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Part 12: Not a California Bay Laurel after all...

04-20-2009 09:49 AM by Gary Fixler | 6 comments »

Previous blog entries on this tree: Wood IDs #5: Mystery fallen tree in LA - my biggest haul yetWood IDs #9: Sealing up the mystery tree I found a really great site out of Canada for help in identifying plants and trees. It seems a place where horticulturalists, botanists, dendrologists, and maybe even scientists hang out and share things about plants and trees: UBC Botanical Garden. And they have a forum specifically for plant and tree IDs! In this thread I got my answer. It’s...

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Part 13: Hollywood Junipers heavily trimmed = probably a lot of pen blanks

05-05-2009 12:24 PM by Gary Fixler | 5 comments »

Wow, it’s been a busy month. These are from a month and 2 days ago. My landlady stopped by to check things out, and decided the Hollywood Junipers (Juniperus chinensis) needed trimming. Here’s how they looked, during a day when I was drying out my tarp, and realizing it was the same size as my tiny back yard: That was 3 months before they were trimmed. They had grown in a lot more in that time. I had cut down a limb last year so I’d have room for a wood storage shed, ...

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Part 14: Figured out what kind of Eucalyptus it was that I found

05-31-2009 04:08 AM by Gary Fixler | 6 comments »

It’s a #2 phillips, based on the seed pods. In other news, I stuck all the old sets of the tree find and subsequent handlings (ongoing) into a collection here. I also went through and rotated some that were on their sides, added descriptions to some missing them, and finally made everything public, as I’d forgotten to on several, like these: That’s from May 4th, and shows significant shrinkage of the euc cup. It had been turned and sanded flush with the lat...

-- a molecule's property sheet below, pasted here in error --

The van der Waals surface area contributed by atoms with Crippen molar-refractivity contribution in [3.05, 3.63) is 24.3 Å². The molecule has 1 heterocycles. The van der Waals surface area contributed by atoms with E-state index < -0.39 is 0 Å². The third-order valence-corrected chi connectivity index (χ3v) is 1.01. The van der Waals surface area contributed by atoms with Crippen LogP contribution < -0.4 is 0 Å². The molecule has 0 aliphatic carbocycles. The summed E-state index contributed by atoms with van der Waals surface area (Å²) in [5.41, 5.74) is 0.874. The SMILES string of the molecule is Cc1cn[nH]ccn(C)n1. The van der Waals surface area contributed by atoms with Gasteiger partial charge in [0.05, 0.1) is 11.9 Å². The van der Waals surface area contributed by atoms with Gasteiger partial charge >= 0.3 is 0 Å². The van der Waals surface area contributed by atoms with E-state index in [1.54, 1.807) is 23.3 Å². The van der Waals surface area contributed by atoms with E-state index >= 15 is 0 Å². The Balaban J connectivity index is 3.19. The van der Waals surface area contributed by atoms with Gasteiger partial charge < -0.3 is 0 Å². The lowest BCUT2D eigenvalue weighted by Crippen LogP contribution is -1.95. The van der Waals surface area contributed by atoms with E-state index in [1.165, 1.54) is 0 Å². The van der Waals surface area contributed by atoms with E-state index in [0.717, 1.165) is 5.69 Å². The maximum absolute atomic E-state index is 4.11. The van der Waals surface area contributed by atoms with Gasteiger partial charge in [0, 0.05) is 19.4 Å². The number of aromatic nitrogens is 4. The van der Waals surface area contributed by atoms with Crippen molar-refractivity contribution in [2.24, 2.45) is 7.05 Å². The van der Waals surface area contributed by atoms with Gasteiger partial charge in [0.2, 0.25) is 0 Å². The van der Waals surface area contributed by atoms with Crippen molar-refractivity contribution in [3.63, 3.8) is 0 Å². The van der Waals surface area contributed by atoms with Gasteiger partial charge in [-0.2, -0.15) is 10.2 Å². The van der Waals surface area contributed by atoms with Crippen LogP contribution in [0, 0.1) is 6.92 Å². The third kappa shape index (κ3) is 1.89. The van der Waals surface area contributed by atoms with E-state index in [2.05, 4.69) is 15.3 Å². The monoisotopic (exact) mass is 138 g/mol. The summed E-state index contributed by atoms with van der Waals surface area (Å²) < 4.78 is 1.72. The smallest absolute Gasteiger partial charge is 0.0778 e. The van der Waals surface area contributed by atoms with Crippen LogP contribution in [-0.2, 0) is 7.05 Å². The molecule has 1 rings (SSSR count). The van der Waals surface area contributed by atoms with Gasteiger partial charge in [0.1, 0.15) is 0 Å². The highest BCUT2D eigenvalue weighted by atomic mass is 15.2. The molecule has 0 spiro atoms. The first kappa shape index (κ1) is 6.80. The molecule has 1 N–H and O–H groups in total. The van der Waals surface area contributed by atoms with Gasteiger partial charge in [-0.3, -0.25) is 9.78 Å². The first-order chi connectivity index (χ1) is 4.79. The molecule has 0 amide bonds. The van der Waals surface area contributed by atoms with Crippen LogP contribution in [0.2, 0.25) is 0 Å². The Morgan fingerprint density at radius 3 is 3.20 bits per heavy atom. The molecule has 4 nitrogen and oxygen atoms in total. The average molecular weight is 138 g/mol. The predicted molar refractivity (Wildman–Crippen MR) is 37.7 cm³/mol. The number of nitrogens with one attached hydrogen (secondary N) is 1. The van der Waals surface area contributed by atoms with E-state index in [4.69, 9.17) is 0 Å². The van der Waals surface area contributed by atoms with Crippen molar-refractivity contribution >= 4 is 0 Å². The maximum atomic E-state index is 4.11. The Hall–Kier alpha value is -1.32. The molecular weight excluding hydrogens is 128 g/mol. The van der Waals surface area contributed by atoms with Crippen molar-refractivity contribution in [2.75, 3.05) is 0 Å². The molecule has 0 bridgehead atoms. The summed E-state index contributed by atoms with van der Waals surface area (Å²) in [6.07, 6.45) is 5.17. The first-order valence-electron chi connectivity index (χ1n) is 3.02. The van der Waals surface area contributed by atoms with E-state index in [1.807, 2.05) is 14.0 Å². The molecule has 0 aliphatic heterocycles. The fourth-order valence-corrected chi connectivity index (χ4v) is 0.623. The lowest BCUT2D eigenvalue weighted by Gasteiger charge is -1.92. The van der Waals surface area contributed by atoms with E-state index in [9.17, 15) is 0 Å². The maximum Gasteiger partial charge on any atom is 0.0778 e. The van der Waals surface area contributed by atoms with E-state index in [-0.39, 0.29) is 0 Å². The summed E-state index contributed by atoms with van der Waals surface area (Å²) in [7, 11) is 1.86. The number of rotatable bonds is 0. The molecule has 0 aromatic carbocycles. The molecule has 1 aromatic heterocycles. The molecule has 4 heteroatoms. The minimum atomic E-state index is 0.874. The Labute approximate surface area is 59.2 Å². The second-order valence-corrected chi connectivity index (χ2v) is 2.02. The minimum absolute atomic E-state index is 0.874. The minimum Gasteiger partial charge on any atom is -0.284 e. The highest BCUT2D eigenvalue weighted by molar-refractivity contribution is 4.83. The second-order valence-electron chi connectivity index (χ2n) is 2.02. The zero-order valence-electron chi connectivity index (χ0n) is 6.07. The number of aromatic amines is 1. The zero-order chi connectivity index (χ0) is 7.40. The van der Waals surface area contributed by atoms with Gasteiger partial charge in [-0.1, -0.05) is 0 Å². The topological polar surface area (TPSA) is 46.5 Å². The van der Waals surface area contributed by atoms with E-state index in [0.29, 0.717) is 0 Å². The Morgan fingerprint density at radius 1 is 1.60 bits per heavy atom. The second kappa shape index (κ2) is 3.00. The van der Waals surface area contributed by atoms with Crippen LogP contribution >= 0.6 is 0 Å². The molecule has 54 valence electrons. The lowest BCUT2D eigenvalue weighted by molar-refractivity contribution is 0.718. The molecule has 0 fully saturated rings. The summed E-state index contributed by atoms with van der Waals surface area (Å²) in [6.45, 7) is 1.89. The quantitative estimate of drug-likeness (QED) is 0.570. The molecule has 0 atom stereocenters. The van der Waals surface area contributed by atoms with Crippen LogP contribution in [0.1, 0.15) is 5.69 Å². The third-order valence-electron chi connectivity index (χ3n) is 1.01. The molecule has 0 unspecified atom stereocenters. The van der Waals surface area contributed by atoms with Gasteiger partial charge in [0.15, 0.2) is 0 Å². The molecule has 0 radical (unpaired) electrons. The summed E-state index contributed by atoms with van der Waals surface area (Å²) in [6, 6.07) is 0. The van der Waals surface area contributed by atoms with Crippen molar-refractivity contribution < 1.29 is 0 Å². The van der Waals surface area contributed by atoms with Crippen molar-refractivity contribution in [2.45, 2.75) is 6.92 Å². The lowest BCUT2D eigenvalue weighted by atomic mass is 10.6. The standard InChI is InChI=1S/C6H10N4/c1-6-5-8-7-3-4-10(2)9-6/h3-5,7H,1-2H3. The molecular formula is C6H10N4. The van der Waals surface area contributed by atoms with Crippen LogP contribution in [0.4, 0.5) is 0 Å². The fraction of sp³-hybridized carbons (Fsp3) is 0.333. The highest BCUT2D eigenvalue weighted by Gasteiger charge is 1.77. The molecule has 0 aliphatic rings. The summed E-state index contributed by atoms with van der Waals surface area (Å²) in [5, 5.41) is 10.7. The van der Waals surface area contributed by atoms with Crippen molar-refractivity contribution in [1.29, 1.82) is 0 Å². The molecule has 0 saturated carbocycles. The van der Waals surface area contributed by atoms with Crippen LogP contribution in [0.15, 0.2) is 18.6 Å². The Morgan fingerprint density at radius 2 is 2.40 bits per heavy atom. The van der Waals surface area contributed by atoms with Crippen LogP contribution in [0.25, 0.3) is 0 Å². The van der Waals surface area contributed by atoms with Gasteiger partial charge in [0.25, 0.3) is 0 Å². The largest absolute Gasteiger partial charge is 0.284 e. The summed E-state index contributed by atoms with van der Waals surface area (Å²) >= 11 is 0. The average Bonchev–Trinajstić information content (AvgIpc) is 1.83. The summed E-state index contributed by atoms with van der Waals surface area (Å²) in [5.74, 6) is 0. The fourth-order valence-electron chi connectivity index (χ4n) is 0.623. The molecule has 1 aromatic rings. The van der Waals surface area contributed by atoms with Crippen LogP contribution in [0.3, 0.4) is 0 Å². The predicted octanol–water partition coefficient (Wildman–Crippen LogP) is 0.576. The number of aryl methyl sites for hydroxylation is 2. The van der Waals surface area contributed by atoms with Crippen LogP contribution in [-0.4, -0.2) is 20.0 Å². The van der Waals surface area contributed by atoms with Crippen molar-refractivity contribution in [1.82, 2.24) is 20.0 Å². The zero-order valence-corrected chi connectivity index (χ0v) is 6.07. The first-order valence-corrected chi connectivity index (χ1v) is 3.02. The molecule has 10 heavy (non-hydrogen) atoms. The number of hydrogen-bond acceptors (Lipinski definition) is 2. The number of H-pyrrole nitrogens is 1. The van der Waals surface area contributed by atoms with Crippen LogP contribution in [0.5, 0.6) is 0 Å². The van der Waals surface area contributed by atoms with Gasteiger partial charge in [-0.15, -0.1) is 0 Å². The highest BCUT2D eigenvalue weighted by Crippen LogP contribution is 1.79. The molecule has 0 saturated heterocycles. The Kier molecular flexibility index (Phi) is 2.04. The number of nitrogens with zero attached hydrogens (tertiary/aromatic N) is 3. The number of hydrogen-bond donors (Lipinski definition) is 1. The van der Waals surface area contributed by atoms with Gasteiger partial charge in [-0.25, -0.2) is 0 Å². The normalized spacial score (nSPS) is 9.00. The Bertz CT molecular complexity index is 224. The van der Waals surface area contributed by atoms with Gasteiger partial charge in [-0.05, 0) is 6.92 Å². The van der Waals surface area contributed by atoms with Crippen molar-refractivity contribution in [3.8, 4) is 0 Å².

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Part 15: African Blackwood and conservation

06-26-2009 03:12 AM by Gary Fixler | 4 comments »

I picked up another box of 20 exotic wood turning blanks from Rockler. It’s been on a big sale for a long while now, and I had free shipping going, too. I have an idea for possibly turning it into some saleable items, and running the numbers, it was a very good deal. One of the woods it includes, of which I have now 4 1.5”×1.5”×12” pieces is African Blackwood. The tree, – Dalbergia melanoxylon, found primarily in Tanzania and Mozambique, though native to, and ...

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Part 16: The American Woods - 350 N. American species specimens

07-15-2009 11:41 PM by Gary Fixler | 6 comments »

I just tumbled into a fantastic vat of info hosted by the Special Collections Research Center of the NCSU Libraries. ”Radial, tangential, and cross-sections of 350 North American woods from the 14-volume rare book The American Woods, published between 1888 and 1910 by the author, Romeyn Beck Hough. The images can be accessed by volume number or by the scientific or common name of each tree.” The 600DPI i...